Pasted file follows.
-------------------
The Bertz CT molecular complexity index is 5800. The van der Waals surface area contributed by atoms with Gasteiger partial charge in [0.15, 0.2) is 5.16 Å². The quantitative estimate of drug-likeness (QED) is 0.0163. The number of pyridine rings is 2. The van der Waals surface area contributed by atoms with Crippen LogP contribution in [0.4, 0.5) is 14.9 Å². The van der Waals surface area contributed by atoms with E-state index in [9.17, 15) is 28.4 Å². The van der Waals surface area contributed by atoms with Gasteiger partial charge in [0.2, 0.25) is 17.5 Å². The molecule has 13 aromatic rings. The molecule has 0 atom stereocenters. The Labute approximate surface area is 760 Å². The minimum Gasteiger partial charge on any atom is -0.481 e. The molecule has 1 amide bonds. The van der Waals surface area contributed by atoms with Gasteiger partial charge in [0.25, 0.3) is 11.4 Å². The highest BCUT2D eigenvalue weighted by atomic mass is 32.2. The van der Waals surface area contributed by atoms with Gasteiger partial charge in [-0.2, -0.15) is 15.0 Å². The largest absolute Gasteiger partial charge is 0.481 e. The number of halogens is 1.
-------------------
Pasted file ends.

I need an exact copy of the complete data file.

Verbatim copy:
The Bertz CT molecular complexity index is 5800. The van der Waals surface area contributed by atoms with Gasteiger partial charge in [0.15, 0.2) is 5.16 Å². The quantitative estimate of drug-likeness (QED) is 0.0163. The number of pyridine rings is 2. The van der Waals surface area contributed by atoms with Crippen LogP contribution in [0.4, 0.5) is 14.9 Å². The van der Waals surface area contributed by atoms with E-state index in [9.17, 15) is 28.4 Å². The van der Waals surface area contributed by atoms with Gasteiger partial charge in [0.2, 0.25) is 17.5 Å². The molecule has 13 aromatic rings. The molecule has 0 atom stereocenters. The Labute approximate surface area is 760 Å². The minimum Gasteiger partial charge on any atom is -0.481 e. The molecule has 1 amide bonds. The van der Waals surface area contributed by atoms with Gasteiger partial charge in [0.25, 0.3) is 11.4 Å². The highest BCUT2D eigenvalue weighted by atomic mass is 32.2. The van der Waals surface area contributed by atoms with Gasteiger partial charge in [-0.2, -0.15) is 15.0 Å². The largest absolute Gasteiger partial charge is 0.481 e. The number of halogens is 1.